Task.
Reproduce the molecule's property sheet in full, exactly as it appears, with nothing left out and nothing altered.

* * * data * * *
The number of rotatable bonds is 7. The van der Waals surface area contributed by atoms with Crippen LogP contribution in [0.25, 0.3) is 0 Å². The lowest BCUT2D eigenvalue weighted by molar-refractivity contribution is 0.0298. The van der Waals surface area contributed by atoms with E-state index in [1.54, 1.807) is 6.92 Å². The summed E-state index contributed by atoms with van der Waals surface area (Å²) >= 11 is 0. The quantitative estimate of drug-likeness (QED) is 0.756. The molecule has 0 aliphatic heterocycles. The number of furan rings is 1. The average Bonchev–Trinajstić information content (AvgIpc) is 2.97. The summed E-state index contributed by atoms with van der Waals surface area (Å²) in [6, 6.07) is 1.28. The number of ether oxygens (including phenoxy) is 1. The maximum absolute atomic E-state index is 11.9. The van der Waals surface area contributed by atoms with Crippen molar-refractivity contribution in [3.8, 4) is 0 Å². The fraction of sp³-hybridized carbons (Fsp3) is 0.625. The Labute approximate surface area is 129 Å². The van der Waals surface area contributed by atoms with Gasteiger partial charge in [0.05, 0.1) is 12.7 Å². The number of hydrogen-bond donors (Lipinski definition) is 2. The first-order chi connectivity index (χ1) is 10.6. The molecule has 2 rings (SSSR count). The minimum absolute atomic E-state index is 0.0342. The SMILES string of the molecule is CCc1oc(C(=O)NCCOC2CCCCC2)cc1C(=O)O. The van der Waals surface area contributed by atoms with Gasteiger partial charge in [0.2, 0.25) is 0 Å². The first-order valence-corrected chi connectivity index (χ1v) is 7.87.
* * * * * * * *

The number of rotatable bonds is 7. The van der Waals surface area contributed by atoms with Crippen LogP contribution in [0.25, 0.3) is 0 Å². The lowest BCUT2D eigenvalue weighted by molar-refractivity contribution is 0.0298. The van der Waals surface area contributed by atoms with E-state index in [1.54, 1.807) is 6.92 Å². The summed E-state index contributed by atoms with van der Waals surface area (Å²) >= 11 is 0. The quantitative estimate of drug-likeness (QED) is 0.756. The molecule has 0 aliphatic heterocycles. The number of furan rings is 1. The average Bonchev–Trinajstić information content (AvgIpc) is 2.97. The summed E-state index contributed by atoms with van der Waals surface area (Å²) in [6, 6.07) is 1.28. The number of ether oxygens (including phenoxy) is 1. The maximum absolute atomic E-state index is 11.9. The van der Waals surface area contributed by atoms with Crippen molar-refractivity contribution in [3.8, 4) is 0 Å². The fraction of sp³-hybridized carbons (Fsp3) is 0.625. The Labute approximate surface area is 129 Å². The van der Waals surface area contributed by atoms with Gasteiger partial charge in [0.05, 0.1) is 12.7 Å². The number of hydrogen-bond donors (Lipinski definition) is 2. The first-order chi connectivity index (χ1) is 10.6. The molecule has 2 rings (SSSR count). The minimum absolute atomic E-state index is 0.0342. The SMILES string of the molecule is CCc1oc(C(=O)NCCOC2CCCCC2)cc1C(=O)O. The van der Waals surface area contributed by atoms with Gasteiger partial charge in [0.2, 0.25) is 0 Å². The first-order valence-corrected chi connectivity index (χ1v) is 7.87.